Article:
EPA inspector general to investigate spending on Pruitt’s security
The Environmental Protection Agency inspector general will look into agency spending in connection with EPA enforcement agents being used on Administrator Scott Pruitt’s security detail, according to a letter sent to Rep. Peter DeFazio, the top Democrat on the House Transportation Committee.
The letter from Inspector General Arthur A. Elkins Jr. says that his office will look into “whether the EPA complied with applicable oversight controls in deciding to make the expenditures” to add security to Pruitt’s security detail.
CNN learned in October that the EPA was beefing up security measures surrounding Pruitt to an unprecedented level, and members of Congress began to ask if the costs are a “potential waste or abuse of taxpayer dollars.”
Pruitt’s security detail was in the process of hiring a dozen more agents, a source with knowledge of the situation told CNN then, as the number of threats against the agency leader increased. The incoming agents were intended to grow the team that works in shifts to provide him around-the-clock protection, something unheard of for Pruitt’s predecessors.
Pruitt’s travel spending has also come under scrutiny in recent months following news reports outlining frequent trips to his home state of Oklahoma as well as several flights on charter and government aircraft. Earlier this week, the EPA Office of Inspector General announced it is expanding the time frame of its probe into Pruitt’s travel. Previously, the investigation was looking at travel through September 30, 2017, and will now include travel through December 31 “based on additional congressional requests.”
Previous EPA administrators, whose public profiles and security arrangements are typically smaller than other members of the Cabinet, haven’t had anywhere close to the level of security being assembled for Pruitt. (CNN has withheld specific details about the size of Pruitt’s security detail.)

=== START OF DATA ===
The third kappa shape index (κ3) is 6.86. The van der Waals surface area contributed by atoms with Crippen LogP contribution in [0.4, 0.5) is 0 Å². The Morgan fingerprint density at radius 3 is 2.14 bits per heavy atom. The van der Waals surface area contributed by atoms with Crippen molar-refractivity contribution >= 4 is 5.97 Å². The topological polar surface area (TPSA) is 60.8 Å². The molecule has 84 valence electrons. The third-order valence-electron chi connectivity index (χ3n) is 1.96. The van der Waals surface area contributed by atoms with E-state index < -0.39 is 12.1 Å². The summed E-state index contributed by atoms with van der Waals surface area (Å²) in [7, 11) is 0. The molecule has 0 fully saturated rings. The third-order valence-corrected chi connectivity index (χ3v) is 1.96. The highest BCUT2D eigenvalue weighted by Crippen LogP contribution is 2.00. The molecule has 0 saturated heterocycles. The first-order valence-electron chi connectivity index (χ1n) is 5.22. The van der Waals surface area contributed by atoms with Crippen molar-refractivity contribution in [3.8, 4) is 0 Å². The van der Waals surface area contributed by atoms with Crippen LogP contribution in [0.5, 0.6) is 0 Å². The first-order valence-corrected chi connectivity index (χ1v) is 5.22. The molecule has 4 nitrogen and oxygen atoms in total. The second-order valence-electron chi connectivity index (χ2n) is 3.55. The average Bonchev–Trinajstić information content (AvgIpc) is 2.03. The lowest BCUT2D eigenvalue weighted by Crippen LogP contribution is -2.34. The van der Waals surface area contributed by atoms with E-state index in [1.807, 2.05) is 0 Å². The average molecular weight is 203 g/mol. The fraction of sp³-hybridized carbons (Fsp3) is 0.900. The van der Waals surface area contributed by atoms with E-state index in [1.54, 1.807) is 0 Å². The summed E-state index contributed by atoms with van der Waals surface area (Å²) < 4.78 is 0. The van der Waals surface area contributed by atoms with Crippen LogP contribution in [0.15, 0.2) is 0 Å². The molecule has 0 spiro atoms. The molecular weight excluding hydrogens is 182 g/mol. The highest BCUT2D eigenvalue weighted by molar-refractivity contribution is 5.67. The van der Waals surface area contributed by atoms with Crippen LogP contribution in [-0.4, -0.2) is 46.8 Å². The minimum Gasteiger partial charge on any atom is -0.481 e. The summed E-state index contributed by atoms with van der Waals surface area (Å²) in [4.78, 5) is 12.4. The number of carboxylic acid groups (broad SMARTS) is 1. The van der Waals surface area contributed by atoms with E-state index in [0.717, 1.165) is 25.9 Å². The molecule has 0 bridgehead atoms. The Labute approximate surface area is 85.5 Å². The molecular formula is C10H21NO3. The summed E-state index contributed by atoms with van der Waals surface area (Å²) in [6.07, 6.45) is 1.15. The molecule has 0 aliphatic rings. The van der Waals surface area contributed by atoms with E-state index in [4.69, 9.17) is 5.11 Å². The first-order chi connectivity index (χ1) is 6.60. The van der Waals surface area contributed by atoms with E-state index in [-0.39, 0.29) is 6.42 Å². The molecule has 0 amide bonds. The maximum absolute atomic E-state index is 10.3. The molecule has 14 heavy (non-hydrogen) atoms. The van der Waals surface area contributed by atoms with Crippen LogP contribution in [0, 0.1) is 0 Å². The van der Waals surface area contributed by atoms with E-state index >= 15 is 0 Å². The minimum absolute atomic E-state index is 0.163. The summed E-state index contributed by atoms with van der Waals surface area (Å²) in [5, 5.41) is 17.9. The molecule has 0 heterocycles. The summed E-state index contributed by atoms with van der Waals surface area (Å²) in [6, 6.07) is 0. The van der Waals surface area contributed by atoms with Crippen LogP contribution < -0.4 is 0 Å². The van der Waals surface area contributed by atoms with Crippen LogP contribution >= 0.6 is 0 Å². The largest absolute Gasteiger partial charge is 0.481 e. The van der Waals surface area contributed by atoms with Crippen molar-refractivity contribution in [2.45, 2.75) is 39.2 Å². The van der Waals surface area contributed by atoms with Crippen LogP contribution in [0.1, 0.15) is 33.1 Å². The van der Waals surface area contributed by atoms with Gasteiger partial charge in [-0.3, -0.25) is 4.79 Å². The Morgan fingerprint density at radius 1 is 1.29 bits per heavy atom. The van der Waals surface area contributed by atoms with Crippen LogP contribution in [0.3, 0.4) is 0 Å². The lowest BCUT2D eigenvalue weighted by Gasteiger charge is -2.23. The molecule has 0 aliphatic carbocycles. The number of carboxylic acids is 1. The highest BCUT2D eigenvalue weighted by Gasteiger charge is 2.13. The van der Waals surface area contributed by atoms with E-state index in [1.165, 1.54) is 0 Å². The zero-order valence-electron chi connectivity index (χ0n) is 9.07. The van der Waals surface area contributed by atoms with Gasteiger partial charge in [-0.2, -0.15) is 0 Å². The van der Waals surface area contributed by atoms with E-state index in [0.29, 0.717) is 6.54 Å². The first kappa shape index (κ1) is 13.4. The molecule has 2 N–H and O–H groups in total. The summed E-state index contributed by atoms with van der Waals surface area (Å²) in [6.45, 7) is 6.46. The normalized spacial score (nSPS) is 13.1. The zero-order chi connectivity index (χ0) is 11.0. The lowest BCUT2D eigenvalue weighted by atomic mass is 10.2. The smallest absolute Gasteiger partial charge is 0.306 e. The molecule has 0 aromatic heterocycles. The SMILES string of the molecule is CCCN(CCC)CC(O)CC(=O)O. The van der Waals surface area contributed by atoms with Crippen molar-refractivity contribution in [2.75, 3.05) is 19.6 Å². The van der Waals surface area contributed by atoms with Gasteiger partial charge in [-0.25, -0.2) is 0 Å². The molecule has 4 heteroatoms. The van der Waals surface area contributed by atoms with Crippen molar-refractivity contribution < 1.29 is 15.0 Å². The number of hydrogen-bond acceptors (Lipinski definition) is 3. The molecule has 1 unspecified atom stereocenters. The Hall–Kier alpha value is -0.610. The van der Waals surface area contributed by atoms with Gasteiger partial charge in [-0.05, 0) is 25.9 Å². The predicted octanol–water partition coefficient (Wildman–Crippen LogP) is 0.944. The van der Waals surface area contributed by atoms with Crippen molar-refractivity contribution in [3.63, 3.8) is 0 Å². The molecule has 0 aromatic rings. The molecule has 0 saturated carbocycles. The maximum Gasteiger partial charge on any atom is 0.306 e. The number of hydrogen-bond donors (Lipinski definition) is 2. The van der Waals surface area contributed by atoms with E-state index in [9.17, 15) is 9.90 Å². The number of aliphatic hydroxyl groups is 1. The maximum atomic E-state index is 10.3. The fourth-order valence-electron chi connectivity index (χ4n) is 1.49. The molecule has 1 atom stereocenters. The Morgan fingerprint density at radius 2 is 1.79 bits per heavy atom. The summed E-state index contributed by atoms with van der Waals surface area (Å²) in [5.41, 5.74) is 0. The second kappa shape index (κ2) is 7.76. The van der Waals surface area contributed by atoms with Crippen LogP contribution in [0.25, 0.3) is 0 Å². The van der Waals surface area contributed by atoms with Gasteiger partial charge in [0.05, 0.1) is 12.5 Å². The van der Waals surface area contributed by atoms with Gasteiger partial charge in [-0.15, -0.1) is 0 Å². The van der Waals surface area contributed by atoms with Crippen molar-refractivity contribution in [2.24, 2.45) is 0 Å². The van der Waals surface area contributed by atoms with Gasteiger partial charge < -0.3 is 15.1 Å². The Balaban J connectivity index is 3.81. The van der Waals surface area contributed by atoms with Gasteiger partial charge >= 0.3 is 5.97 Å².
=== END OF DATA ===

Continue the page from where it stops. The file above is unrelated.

Sen. Tom Udall, D-New Mexico, has asked the EPA for additional information about the detail, including an accounting of costs and whether the increased security measures might be pulling resources away from enforcement programs.
The EPA’s Criminal Investigation Division is providing Pruitt’s 24/7 security detail, a labor-intensive responsibility that has resulted in special agents being pulled from their regular posts investigating environmental crimes. These agents are armed federal law enforcement officers who typically investigate cases such as the dumping of hazardous waste, improper disposal of dangerous substances like asbestos, and pollution of drinking water. Some are former FBI agents.
The inspector general’s office said it has been asked to investigate whether Pruitt’s security detail is a proper use of environmental enforcement officers, and whether the practice detracts from the agency’s mission of cracking down on environmental crimes.
No previous EPA chief has ever received a 24/7 security detail, the agency’s inspector general said. Two prior administrators were guarded primarily when traveling.
The EPA’s inspector general’s office, which investigates threats, says Pruitt has received more death threats than any of his predecessors. The office has launched more than 70 investigations into threats against Pruitt and others, the agency said.
Last year, the Trump administration announced plans to cut the agency’s 2018 budget by 30%, including major cuts to the agency’s enforcement work and staffing as well as the elimination of some programs.